Multiple out-of-Africa migrations seen for early humans
March 23, 2009
World Science staff
Fossil evidence suggests that early, anatomically "modern" humans may have split into many isolated populations before leaving Africa in a series of migrations, scientists report.
Scientists generally believe humans evolved in Africa and from there spread out to other regions, starting over 60,000 years ago.
In new research, Gerhard Weber of the University of Vienna and colleagues used geometric patterns of fossilized skulls found in various parts of Africa to compare the diversity among early representatives of the genus Homo, the evolutionary group to which humans belong.
The researchers concluded that, rather than a single out-of-Africa dispersal, their evidence shows early modern humans in Africa were divided into different populations by the Pleistocene, the era from about two million to 11,000 years ago.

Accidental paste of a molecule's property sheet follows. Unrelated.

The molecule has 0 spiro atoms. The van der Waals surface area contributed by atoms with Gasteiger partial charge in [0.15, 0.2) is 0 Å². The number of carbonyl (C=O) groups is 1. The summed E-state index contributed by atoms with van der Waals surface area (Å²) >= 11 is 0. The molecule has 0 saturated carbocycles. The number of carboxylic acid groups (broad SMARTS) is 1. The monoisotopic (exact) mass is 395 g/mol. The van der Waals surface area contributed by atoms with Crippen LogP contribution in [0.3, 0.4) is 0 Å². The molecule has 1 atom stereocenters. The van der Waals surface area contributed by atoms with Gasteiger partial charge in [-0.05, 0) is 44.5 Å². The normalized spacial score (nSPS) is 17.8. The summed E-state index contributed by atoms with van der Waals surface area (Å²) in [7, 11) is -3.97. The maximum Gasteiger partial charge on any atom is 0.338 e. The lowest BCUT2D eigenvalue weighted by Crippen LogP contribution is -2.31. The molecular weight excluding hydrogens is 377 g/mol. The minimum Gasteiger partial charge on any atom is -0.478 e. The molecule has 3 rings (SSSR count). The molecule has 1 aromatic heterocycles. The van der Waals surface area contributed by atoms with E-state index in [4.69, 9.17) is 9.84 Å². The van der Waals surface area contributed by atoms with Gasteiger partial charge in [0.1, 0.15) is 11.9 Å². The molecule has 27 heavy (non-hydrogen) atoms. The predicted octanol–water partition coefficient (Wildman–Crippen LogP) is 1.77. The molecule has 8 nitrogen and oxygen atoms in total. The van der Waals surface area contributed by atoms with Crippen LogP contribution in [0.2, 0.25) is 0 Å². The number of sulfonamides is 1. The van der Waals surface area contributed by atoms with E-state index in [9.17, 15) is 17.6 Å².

Skulls from early modern humans showed the greatest variation in shape over the last 1.8 million years, indicating that early modern humans had split into multiple, temporarily isolated populations, the researchers explained.
After that breakup there seems to have followed a complex migration pattern in which different populations left the continent left at different times, they added. They report that the skull shapes of early modern humans most closely resembled those found in later humans outside of Africa, providing a link between some isolated African populations with later migration.
Understanding the diversity of anatomically modern humans in Africa before the migrations is crucial to any analysis of modern human origins, the researchers wrote in a paper detailing their findings. "The African continent deserves more attention in the modern human origins debate," they added in the paper, to appear in this week's early online edition of the research journal Proceedings of the National Academy of Sciences.